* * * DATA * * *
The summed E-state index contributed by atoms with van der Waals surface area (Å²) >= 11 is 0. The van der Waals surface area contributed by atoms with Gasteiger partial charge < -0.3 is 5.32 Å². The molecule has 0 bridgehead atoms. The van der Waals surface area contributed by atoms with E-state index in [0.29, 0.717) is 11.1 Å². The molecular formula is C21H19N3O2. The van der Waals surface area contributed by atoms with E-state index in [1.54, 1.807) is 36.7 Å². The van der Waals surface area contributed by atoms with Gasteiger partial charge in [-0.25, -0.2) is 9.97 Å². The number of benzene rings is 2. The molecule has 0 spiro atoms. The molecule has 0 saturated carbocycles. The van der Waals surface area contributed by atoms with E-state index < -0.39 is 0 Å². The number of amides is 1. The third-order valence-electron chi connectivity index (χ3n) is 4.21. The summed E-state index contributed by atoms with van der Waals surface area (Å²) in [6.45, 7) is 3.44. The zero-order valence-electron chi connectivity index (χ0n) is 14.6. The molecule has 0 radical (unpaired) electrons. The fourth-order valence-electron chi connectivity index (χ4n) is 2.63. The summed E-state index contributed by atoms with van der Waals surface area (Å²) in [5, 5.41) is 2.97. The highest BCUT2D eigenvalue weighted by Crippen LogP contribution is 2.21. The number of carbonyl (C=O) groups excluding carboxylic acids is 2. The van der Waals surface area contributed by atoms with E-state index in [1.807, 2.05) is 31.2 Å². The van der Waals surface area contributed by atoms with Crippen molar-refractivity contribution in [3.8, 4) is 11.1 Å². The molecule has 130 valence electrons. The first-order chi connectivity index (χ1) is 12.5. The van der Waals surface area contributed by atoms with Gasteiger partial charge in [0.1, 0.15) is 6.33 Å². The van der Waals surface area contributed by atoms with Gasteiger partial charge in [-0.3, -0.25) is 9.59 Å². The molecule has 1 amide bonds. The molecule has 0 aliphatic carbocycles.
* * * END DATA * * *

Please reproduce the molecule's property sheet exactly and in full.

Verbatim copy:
The summed E-state index contributed by atoms with van der Waals surface area (Å²) >= 11 is 0. The van der Waals surface area contributed by atoms with Gasteiger partial charge < -0.3 is 5.32 Å². The molecule has 0 bridgehead atoms. The van der Waals surface area contributed by atoms with E-state index in [0.29, 0.717) is 11.1 Å². The molecular formula is C21H19N3O2. The van der Waals surface area contributed by atoms with E-state index in [1.54, 1.807) is 36.7 Å². The van der Waals surface area contributed by atoms with Gasteiger partial charge in [-0.25, -0.2) is 9.97 Å². The number of benzene rings is 2. The molecule has 0 spiro atoms. The molecule has 0 saturated carbocycles. The van der Waals surface area contributed by atoms with E-state index < -0.39 is 0 Å². The number of amides is 1. The third-order valence-electron chi connectivity index (χ3n) is 4.21. The summed E-state index contributed by atoms with van der Waals surface area (Å²) in [6.45, 7) is 3.44. The zero-order valence-electron chi connectivity index (χ0n) is 14.6. The molecule has 0 radical (unpaired) electrons. The fourth-order valence-electron chi connectivity index (χ4n) is 2.63. The summed E-state index contributed by atoms with van der Waals surface area (Å²) in [5, 5.41) is 2.97. The highest BCUT2D eigenvalue weighted by Crippen LogP contribution is 2.21. The number of carbonyl (C=O) groups excluding carboxylic acids is 2. The van der Waals surface area contributed by atoms with E-state index in [1.807, 2.05) is 31.2 Å². The van der Waals surface area contributed by atoms with Crippen molar-refractivity contribution in [3.8, 4) is 11.1 Å². The molecule has 130 valence electrons. The first-order chi connectivity index (χ1) is 12.5. The van der Waals surface area contributed by atoms with Gasteiger partial charge in [0.1, 0.15) is 6.33 Å². The van der Waals surface area contributed by atoms with Gasteiger partial charge in [-0.3, -0.25) is 9.59 Å². The molecule has 1 amide bonds. The molecule has 0 aliphatic carbocycles.